Key to Umbria: Spello

It seems certain that Octavian (the future Emperor Augustus) created the the “Colonia Julia Hispellum” in ca. 42 BC, as part of the massive programme of settlement of the veterans of the civil wars.  According to  Paul Fontaine (referenced below, at p. 258-9), Porta Consolare was probably built in ca. 40 BC as a formal entrance to the originally unwalled city.  He suggested (at p. 259) that the walls themselves belonged to a later phase, and that:

  1. “An attractive hypothesis is that this second phase was executed at the time of Augustus’ restoration of Via Flaminia in 27 BC” (my translation).

These walls followed  a roughly elliptical circuit of some 2 kilometres, with its longer axis in the NW-SE direction on the slope of Monte Subasio.  They were built using small squared blocks formed from the limestone from this mountain, and were probably built for aesthetic rather than for defensive reasons.  About half of the circuit, along the western side of the town, survives. 

Four gates are identifiable in this section (starting from the south and proceeding clockwise):

  1. Porta Consolare (which, as noted above, pre-dated the walls);

  2. Porta Urbica;

  3. Porta Venere; and

  4. Porta dell' Arce.

Continuing the clockwise progression, traces of a fifth gate known as Arco di Augusto also survive.

Porta Consolare (ca. 42 BC)

This gate provided the main access to the Roman city from the road that ran along the decumanus maximus of the centuriated veteran settlements to meet Via Flaminia at Mevania (Bevagna).  A series of roads have been excavated at various layers nearby, dating from the pre-Roman to the medieval periods.

The Roman structure originally comprised two triple-arched gates with a cavaedium (rectangular courtyard open to the sky) between them.  The medieval tower to the right and the house to the left are built on Roman foundations, which suggests that two defensive towers originally flanked the gate.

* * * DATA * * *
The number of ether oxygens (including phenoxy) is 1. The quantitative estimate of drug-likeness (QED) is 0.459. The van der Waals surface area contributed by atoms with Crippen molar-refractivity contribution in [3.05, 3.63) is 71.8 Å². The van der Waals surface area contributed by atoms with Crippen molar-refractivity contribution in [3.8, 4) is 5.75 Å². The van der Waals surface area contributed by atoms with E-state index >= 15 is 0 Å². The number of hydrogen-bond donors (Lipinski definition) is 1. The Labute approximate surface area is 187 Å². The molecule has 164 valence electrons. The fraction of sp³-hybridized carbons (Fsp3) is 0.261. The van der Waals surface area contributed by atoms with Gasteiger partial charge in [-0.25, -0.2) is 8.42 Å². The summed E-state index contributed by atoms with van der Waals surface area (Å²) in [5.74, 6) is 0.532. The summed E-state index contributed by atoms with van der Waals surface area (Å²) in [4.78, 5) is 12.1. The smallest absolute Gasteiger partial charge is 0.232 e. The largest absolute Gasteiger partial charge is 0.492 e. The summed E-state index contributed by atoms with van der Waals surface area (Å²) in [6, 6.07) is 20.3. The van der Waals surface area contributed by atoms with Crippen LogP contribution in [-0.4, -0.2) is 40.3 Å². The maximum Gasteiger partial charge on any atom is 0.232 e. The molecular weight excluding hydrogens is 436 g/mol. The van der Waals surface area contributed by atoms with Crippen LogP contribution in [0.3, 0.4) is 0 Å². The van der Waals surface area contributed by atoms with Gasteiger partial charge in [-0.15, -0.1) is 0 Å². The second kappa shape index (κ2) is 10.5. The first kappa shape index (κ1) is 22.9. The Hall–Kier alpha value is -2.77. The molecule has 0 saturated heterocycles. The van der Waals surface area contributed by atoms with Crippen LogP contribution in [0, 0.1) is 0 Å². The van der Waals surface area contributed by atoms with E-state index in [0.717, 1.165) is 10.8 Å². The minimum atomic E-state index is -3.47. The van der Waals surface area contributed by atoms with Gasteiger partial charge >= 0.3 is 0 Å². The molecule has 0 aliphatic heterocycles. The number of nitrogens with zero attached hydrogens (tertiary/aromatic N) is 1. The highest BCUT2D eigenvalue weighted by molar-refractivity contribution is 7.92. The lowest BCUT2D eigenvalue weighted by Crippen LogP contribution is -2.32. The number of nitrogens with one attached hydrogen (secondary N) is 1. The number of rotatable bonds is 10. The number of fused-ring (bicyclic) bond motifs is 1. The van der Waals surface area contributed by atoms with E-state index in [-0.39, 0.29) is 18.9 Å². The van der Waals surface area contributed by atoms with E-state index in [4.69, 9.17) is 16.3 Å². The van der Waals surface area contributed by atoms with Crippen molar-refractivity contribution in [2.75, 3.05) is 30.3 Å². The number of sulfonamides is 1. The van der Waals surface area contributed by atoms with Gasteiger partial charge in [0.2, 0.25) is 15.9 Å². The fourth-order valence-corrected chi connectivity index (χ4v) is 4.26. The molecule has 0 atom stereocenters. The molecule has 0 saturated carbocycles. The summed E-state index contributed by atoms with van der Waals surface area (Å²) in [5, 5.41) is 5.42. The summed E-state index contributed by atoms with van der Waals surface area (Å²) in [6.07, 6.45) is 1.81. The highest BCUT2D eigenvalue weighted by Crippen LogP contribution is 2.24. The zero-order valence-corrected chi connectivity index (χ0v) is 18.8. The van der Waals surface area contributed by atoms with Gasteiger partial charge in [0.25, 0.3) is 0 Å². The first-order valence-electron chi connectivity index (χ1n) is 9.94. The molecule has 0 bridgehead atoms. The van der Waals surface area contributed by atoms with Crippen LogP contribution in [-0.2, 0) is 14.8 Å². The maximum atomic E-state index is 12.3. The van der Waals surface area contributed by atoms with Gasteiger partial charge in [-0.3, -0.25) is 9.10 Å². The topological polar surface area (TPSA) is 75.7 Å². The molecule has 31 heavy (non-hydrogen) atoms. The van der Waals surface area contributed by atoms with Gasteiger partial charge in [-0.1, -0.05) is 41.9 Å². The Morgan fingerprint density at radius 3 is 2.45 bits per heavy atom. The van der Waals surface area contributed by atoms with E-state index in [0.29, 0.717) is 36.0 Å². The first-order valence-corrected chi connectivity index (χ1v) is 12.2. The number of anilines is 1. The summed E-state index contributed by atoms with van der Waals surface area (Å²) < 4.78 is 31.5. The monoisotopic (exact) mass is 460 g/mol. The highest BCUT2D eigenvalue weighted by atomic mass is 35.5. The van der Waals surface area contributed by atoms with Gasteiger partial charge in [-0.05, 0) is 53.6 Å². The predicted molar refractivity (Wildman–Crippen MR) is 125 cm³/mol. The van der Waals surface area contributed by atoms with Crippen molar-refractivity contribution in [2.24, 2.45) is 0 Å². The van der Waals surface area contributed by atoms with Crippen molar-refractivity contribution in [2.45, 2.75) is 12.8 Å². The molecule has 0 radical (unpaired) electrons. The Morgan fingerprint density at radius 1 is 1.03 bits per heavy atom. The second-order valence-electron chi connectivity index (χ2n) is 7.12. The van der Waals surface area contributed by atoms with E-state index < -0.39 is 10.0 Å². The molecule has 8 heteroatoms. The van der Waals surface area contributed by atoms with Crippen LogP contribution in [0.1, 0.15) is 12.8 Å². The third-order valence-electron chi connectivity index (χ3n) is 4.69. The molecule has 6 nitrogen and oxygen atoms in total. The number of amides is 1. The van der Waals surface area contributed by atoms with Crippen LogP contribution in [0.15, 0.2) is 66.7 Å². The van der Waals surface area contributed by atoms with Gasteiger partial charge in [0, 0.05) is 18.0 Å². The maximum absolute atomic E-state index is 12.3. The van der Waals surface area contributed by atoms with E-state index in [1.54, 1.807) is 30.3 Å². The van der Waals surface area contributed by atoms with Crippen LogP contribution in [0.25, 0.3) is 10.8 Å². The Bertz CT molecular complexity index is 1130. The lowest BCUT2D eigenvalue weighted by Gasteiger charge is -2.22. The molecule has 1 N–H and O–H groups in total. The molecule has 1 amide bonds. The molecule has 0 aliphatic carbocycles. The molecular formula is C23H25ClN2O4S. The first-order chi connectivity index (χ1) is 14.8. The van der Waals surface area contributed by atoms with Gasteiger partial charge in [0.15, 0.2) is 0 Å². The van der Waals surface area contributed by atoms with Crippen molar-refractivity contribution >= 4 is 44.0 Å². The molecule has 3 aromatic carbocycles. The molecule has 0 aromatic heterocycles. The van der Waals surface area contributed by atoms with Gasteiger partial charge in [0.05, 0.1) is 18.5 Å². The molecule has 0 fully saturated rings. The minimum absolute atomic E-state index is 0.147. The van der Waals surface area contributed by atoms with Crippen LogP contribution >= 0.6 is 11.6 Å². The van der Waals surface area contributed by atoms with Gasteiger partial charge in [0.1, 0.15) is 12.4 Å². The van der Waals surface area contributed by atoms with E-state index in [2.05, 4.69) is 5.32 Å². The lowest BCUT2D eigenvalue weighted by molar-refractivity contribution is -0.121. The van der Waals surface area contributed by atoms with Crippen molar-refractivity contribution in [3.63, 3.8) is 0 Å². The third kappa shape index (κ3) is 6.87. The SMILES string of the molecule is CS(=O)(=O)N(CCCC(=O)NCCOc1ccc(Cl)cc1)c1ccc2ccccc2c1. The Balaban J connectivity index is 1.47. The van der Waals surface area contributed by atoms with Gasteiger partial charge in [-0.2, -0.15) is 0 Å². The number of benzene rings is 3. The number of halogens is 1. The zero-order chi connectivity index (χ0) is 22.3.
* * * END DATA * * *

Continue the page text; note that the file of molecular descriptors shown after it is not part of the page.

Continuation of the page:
Little survives of the inner part of the structure, but the lower part of the outer gate is in good condition.  It was built using blocks of local limestone set in rows laid without mortar and originally covered in marble.

The upper part of the gate, which was probably originally in the form of an open loggia, was rebuilt in the 16th century.   The three statues of figures in togas here came from a Roman sarcophagus (late 1st century BC) that was discovered near the Roman amphitheatre   at this time.  The gate derives its name from the fact that these figures were presumed to have been Consuls. 

Recent excavations have revealed the substantial Roman foundations of the gate and its associate structures, with traces nearby of the ancient road that crossed the city from north to south.

Porta Urbica

Porta Urbica is perhaps the most authentic of the Roman gates of Spello, because it is largely in tact and has not been heavily restored.  It consists of a single arch, which is flanked by pillars on the outside (illustrated above) but undecorated on the inside (illustrated here).   Since it is near the foot of the hill, it lacks the towers that provided lookout points near the gates at higher points of the city.  (The circular tower to the left in the photograph above is medieval).